You know that episode of Seinfeld with the Indian wedding, where they show the whole thing backwards, starting in India and ending with the day Jerry moves into his apartment? Well, this is kind of like that, minus the various Harold Pinter references that found their way into the script. And also minus an Indian wedding. Really, I'm just ripping off the whole backwards story thing.
As all our loyal Hustle Belt readers surely know by now, Miami has a new head coach, former Notre Dame offensive coordinator Chuck Martin. (Here's our profile of him.) And Martin has started filling out his new staff. (Here's more on the first four hires.) Martin followed Brian Kelly as the head coach at Grand Valley State University, where he took the program Kelly had built to even greater heights. He repeatedly turned down invitations to join Kelly at CMU and Cincinnati, only leaving GVSU for the Fighting Irish, where he's worn several hats, including offensive coordinator and nationwide recruiting coordinator. And he's putting the band back together, it seems, leaning heavily on his successful coaching staff from GVSU to build a cadre of assistant coaches who know how to win championships.
But the hiring of a new coach wasn't the only positive news out of the single worst season in Miami history. (Seriously. Miami has had only two other seasons with no wins and no ties, and they were both back in the 1890s or so when teams only played three or four games a year.) Punter Zac Murphy garnered first team All-MAC honors, was named a second team All-American by SB Nation, and picked up an honorable mention All-American nod from Sports Illustrated. Dayonne Nunley also snagged a spot on the All-MAC first team, while Kent Kern and Wes Williams made the second team.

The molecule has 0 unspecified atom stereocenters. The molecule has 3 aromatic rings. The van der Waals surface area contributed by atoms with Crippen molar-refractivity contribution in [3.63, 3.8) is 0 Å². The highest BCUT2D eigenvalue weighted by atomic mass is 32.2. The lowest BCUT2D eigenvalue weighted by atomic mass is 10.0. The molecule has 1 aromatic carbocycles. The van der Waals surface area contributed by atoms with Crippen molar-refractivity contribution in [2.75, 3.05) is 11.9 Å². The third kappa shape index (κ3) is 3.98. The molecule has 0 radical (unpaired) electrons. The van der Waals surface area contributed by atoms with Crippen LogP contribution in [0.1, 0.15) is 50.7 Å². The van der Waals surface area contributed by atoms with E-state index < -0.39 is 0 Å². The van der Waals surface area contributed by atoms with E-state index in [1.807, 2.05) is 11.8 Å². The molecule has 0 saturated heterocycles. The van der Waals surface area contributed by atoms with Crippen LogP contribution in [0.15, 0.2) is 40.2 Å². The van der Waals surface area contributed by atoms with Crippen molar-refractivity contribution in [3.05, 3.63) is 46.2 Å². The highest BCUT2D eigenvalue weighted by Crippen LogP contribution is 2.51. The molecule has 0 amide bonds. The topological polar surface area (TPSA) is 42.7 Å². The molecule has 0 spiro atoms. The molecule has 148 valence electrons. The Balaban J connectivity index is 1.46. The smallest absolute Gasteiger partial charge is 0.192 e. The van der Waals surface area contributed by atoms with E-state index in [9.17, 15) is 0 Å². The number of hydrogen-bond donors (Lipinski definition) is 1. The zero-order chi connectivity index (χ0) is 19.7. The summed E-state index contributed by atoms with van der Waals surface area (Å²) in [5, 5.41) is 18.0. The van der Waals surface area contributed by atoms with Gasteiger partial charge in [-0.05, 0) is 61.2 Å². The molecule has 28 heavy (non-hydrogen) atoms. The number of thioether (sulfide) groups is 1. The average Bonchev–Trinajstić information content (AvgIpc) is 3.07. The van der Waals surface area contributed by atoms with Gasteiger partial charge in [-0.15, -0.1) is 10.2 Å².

The end of the season also confirmed what Miami fans had been suspecting for the past few years: neither Don Treadwell nor John Klacik had a clue on Earth what they were doing with the offense. In an interview with the Cincinnati Enquirer, Austin Boucher (remember when he won a MAC title?), laid up with a career-ending knee injury, explained the problems with the coaching staff:
"As a senior, I'm done now, so I can just say it: Coach Treadwell was a great guy, but in the end I don't know if he was a great fit for Miami," Boucher said. "We had a MAC championship team (in 2010), we didn't lose a lot of guys, but we just had this continual decline."
Boucher said he thought part of the problem was Treadwell's schemes, and part was not having the right players to run them.
"We started the year running triple-option, and three games in, we scrapped all that," Boucher said. "We didn't have any rhyme or reason. In the third and fourth games, we're trying to work on things we should've been doing in spring ball."
For me, anyway, that quote from Boucher sums up the whole season. Come to think of it, I'm not sure there's any need to tell a story backwards, because I'm not sure there's much point in looking at twelve losses, most of them total blowouts, in reverse. Miami had more than enough talent to at least be competitive in the MAC, but the RedHawks were led by a man who had no business being a head coach, and the team suffered mightily as a result. (I'm not holding Mike Bath totally blameless here -- after all, the team went 0-7 under his interim leadership -- but these problems were far from his making.)
I'm optimistic that Chuck Martin is the right guy at the right time, and that he can instill a culture of champions much like Randy Walker did when he took over from Tim Rose. Only time will tell, of course, but the signs look bright.